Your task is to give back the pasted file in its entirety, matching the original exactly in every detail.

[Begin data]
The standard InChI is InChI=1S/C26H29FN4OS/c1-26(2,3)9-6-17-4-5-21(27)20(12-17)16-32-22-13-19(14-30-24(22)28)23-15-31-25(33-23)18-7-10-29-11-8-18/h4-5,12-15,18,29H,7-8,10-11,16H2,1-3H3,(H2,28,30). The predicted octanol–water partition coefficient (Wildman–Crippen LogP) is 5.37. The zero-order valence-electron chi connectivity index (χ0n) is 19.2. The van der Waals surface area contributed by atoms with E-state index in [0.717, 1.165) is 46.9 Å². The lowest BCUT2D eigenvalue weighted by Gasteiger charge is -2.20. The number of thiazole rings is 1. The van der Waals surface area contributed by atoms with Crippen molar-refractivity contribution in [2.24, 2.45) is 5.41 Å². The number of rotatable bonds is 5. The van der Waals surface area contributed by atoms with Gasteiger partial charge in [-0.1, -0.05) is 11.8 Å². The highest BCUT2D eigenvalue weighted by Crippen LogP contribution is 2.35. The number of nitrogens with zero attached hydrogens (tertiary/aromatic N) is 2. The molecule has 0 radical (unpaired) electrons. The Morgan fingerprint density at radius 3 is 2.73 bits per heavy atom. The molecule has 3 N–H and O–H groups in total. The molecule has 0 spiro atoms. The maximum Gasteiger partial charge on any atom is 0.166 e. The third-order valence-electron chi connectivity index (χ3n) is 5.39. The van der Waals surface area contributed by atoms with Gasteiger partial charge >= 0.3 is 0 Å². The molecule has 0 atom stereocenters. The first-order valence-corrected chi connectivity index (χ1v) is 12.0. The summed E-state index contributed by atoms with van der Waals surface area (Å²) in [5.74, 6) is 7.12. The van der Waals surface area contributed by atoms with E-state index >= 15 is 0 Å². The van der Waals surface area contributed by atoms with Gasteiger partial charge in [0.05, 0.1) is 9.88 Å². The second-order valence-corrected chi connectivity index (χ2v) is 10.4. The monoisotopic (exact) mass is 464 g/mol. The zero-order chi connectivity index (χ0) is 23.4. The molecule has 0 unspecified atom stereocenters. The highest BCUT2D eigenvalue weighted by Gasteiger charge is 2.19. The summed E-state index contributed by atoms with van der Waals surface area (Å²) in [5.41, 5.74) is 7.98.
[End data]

The standard InChI is InChI=1S/C26H29FN4OS/c1-26(2,3)9-6-17-4-5-21(27)20(12-17)16-32-22-13-19(14-30-24(22)28)23-15-31-25(33-23)18-7-10-29-11-8-18/h4-5,12-15,18,29H,7-8,10-11,16H2,1-3H3,(H2,28,30). The predicted octanol–water partition coefficient (Wildman–Crippen LogP) is 5.37. The zero-order valence-electron chi connectivity index (χ0n) is 19.2. The van der Waals surface area contributed by atoms with E-state index in [0.717, 1.165) is 46.9 Å². The lowest BCUT2D eigenvalue weighted by Gasteiger charge is -2.20. The number of thiazole rings is 1. The van der Waals surface area contributed by atoms with Crippen molar-refractivity contribution in [2.24, 2.45) is 5.41 Å². The number of rotatable bonds is 5. The van der Waals surface area contributed by atoms with Gasteiger partial charge in [-0.1, -0.05) is 11.8 Å². The highest BCUT2D eigenvalue weighted by Crippen LogP contribution is 2.35. The number of nitrogens with zero attached hydrogens (tertiary/aromatic N) is 2. The molecule has 0 radical (unpaired) electrons. The Morgan fingerprint density at radius 3 is 2.73 bits per heavy atom. The molecule has 3 N–H and O–H groups in total. The molecule has 0 spiro atoms. The maximum Gasteiger partial charge on any atom is 0.166 e. The third-order valence-electron chi connectivity index (χ3n) is 5.39. The van der Waals surface area contributed by atoms with Gasteiger partial charge >= 0.3 is 0 Å². The molecule has 0 atom stereocenters. The first-order valence-corrected chi connectivity index (χ1v) is 12.0. The summed E-state index contributed by atoms with van der Waals surface area (Å²) in [5.74, 6) is 7.12. The van der Waals surface area contributed by atoms with E-state index >= 15 is 0 Å². The van der Waals surface area contributed by atoms with Gasteiger partial charge in [0.05, 0.1) is 9.88 Å². The second-order valence-corrected chi connectivity index (χ2v) is 10.4. The monoisotopic (exact) mass is 464 g/mol. The zero-order chi connectivity index (χ0) is 23.4. The molecule has 0 unspecified atom stereocenters. The highest BCUT2D eigenvalue weighted by Gasteiger charge is 2.19. The summed E-state index contributed by atoms with van der Waals surface area (Å²) in [5.41, 5.74) is 7.98.